A link to anonymized dataset is at the end of this post - analyze the data yourself and publish or send me the results.

First, we look at the associations between top tools.

We have selected the tools with at least 500 votes - this year there are 11 such entries.

There are many ways to measure how significant is associations between two nominal or binary features, like chi-square or T-test, but we used the same simple measure as in our 2015 analysis and 2016 analysis. We define "Lift" as

**Lift (X & Y) = pct (X & Y) / ( pct (X) * pct (Y) )**where pct(X) is the percent of users who selected X.

Lift (X&Y) > 1 indicates that X&Y appear together more than expected if they were independent,

Lift=1 if X & Y appear with frequency expected if they are independent, and

Lift < 1 if X & Y appear together less than expected (negatively correlated)

To make the differences from 1 easier to see we define

**Lift1 (X & Y) = Lift (X & Y) - 1**Fig. 1 below shows the pairwise lift1 between the top 11 tools, filtered to show only associations with abs(Lift1) > 15%.

**Fig. 1: Data Science, Machine Learning Top Tools Associations, 2017**Color is green for positive association, red for negative

Label is Lift1 as explained above; bar width is proportional to Lift1.

We note that Python has significant positive association not only with Anaconda, Tensorflow, and scikit-learn (as expected), but also with Spark.

R has weaker associations than Python among more popular tools.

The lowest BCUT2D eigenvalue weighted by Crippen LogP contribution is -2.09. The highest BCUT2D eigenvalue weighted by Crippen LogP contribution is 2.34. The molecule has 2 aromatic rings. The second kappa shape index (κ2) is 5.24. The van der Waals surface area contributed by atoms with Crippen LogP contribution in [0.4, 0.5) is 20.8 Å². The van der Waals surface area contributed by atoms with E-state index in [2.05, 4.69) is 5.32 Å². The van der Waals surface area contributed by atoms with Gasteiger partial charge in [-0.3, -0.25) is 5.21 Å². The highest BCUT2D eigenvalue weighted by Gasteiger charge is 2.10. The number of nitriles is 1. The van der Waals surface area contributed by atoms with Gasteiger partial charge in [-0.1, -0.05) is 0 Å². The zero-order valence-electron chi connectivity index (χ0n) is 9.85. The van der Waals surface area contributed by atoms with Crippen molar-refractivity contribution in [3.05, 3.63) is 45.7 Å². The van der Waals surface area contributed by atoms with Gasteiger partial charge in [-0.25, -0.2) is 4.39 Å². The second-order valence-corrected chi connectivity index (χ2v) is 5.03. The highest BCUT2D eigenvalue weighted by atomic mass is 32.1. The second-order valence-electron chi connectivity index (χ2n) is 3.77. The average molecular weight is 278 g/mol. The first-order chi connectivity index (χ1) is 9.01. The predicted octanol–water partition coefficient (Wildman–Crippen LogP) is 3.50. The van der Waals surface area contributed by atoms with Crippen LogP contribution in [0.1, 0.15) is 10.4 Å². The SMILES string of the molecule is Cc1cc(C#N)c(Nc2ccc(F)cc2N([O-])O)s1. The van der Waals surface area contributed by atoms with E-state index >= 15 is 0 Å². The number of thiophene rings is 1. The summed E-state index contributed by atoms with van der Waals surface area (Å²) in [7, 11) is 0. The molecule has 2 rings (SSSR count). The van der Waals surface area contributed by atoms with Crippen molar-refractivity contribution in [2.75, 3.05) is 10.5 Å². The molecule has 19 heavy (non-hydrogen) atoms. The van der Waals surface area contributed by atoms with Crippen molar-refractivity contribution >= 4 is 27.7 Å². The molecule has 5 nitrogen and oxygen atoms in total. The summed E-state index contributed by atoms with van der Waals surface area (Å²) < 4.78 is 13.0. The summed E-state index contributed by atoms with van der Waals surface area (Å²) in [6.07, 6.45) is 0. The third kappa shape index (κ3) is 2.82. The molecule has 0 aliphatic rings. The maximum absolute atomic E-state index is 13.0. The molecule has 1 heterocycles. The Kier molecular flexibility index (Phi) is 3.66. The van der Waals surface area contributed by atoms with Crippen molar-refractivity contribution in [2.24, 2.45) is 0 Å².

RapidMiner has mostly negative associations with other top tools, except Tableau. Excel users also like Tableau. Spark best friends are Tensorflow and scikit-learn.

The cluster of Python, Spark, Anaconda, Tensorflow, and scikit-learn are frequently used together, and appear to form the core of the emerging Python-based Big Data and Deep Learning ecosystem.

### Python vs R

Next we examine the affinity of top 30 tools with Python vs R.

Let

**with_Py(X)**= % of tool X usage with Python, and**with_R(X)**% of tool X usage with R. To visualize the affinities, we used a very simple measure**Bias_Py_R(X) = log2(with_Py(X)/with_R(X))**which is positive if tool is more used with Python and negative if it is more used with R. One can correct for relative frequencies of Python and R, but since they were almost equal in 2017, the correction would be insignificant.**Fig. 2: Python vs R associations for top 30 Data Science, Machine Learning Top Tools Associations, 2017**bar length is Bias_Py_R as defined above, bar height is the popularity of the tool.

We note that Python friends include not only scikit-learn, PyCharm, and Anaconda, which is expected, but also Deep Learning tools Keras and Tensorflow, and notably Spark and Scala.

R best friends include SAS Base, Microsoft tools (expected since Microsoft bought Revolution Analytics), Weka, and Tableau.

Next, we examine how well do different tools play with Big Data and Deep Learning - see the next page.